Kevin, a traveler I helped over the course of four months and twenty very long, rambling email sessions, was eager to remind me that he’s almost double my age. He also trumps my “country conquest numbers”; by July 2000, he’d been to 80 countries around the world. He took a break for a year to have surgery on his knee. By September 2011, he was ready to travel again. On September 15, 2001, he canceled his his scheduled trip to Cape Town, South Africa. Then over 14 years passed.
Kevin’s granddaughter grew up and majored in international relations. Kevin’s passport expired. He stopped making weekend trips from his native Edinburgh to London. “I used to be able to make that trip on a bike,” he said. Sure, it would take him a couple days. Now it would take him a couple days to dig out his bucket list, read it, realize he was “better off” at home, and go back to watching National Geographic lion cub videos.
I wasn’t sure how to help him at first because I didn’t know what the problem was. Fear of terrorism? Fears of violence or illness in South Africa? I told him I happened to be going to South Africa on May 24, 2016. I could work through his fears as I confronted my own, and we did a lot of that through our emails. It eventually became clear what he was most afraid of: not living up to the “standard” he’d once set as a younger traveler. He would be ashamed and embarrassed to tell anyone he knew that he did what he secretly wanted on a trip– sit around and enjoy his hotel room all morning, eat a deli-mart breakfast on the beach instead of eating shark meat or something else to tell his friends about back home, and then go on a day safari instead of renting a jeep and plunging into the backroads to see the lions in what he said would just be a “stressful” experience. He said he wanted to take it easy and see the animals, not have to constantly monitor them. But…
“Travel is like a sport to me,” he wrote. “I have this feeling that if I’m not going to make a great accomplishment, and get every minute out of every hour, then I shouldn’t even bother playing, Rita.” How do I get an ambitious perfectionist to relax and do what he truly wants with his hard-earned vacation money?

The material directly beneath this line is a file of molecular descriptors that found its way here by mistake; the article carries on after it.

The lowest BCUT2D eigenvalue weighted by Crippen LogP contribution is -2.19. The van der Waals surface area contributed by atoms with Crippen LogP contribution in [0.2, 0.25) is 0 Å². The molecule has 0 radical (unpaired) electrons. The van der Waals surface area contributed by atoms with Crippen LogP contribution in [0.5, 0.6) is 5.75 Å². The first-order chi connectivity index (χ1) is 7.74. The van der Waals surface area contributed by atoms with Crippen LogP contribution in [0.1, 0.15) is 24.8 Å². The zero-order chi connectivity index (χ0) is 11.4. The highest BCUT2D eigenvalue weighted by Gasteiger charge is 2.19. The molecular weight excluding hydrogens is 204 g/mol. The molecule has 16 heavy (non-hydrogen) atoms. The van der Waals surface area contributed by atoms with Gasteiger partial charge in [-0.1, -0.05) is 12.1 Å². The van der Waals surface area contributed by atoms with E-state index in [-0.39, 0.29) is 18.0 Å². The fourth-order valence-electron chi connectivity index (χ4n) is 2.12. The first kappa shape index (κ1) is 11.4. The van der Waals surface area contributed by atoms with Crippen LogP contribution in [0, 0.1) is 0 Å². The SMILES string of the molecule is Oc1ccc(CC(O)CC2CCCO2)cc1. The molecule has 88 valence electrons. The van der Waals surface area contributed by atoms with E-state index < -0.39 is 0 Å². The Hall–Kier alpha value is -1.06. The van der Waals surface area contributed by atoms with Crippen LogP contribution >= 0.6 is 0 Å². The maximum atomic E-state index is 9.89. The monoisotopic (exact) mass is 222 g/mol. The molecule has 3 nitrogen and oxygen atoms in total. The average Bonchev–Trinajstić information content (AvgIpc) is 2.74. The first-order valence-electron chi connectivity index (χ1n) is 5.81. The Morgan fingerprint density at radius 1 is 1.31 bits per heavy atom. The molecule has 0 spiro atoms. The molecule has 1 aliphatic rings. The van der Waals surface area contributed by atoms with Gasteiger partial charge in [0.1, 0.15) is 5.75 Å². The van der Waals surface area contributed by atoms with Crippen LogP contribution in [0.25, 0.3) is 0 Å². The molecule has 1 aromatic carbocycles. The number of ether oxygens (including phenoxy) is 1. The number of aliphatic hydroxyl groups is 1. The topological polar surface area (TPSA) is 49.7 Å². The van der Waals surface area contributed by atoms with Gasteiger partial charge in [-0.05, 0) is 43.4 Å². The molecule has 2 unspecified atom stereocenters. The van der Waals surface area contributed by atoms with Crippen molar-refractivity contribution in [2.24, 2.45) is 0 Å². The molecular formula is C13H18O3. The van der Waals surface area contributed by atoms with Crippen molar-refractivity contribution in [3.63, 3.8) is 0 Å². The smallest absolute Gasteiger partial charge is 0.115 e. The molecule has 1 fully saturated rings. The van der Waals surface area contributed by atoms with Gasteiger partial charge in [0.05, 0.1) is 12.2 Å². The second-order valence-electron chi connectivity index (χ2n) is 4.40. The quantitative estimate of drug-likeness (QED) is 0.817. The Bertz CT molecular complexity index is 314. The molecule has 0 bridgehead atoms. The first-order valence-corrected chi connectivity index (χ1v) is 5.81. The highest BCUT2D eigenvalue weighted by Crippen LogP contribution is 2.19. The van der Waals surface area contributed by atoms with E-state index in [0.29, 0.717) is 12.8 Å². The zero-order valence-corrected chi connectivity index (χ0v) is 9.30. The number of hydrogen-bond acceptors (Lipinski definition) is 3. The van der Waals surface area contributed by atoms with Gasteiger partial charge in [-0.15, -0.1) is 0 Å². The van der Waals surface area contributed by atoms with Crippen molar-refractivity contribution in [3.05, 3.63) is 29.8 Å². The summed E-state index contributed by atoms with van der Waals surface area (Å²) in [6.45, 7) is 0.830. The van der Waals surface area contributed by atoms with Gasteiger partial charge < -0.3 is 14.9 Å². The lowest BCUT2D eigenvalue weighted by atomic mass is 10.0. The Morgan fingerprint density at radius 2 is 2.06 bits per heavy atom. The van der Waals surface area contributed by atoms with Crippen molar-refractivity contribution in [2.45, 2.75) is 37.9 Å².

“What if you didn’t tell anyone where you were going?” I asked him.
“Don’t tell anyone,” I said. “Then there’s no updating your Facebook page with travel “accomplishments.” There’s no racing around town to find people the “best” souvenirs. There’s no exhausting yourself just so you look like a hero with a passport.”
I lost contact with him for a week. Then, all of a sudden, an update on his Facebook page: he was taking a three-week bike trip from Edinburgh to London. He wasn’t taking his iPhone, much to the chagrin of a lot of his 733 FB friends. He was going off the grid. Don’t even bother looking for him in the hills outside London, he announced on his wall. Then he wrote to me: “Need you to help me buy a three-week trip to Africa. Never bought airline tickets online before!”
Conveniently enough, British Airways flies nonstop from London to Cape Town and back. I didn’t dare mention the escapade last year to Kevin about two South African refugees who hitchhiked in the plane engine all the way back from Cape Town to England. He wrote to me a few hours after he checked into his hotel overlooking the Table Mountains.
“This doesn’t feel like Country #83,” he said. “It feels like Country #1.”
We agreed he should avoid all subliminal reference to anything being “#1.” But, dang, Kevin, you beat me to it. My flight for Cape Town doesn’t leave for three more weeks.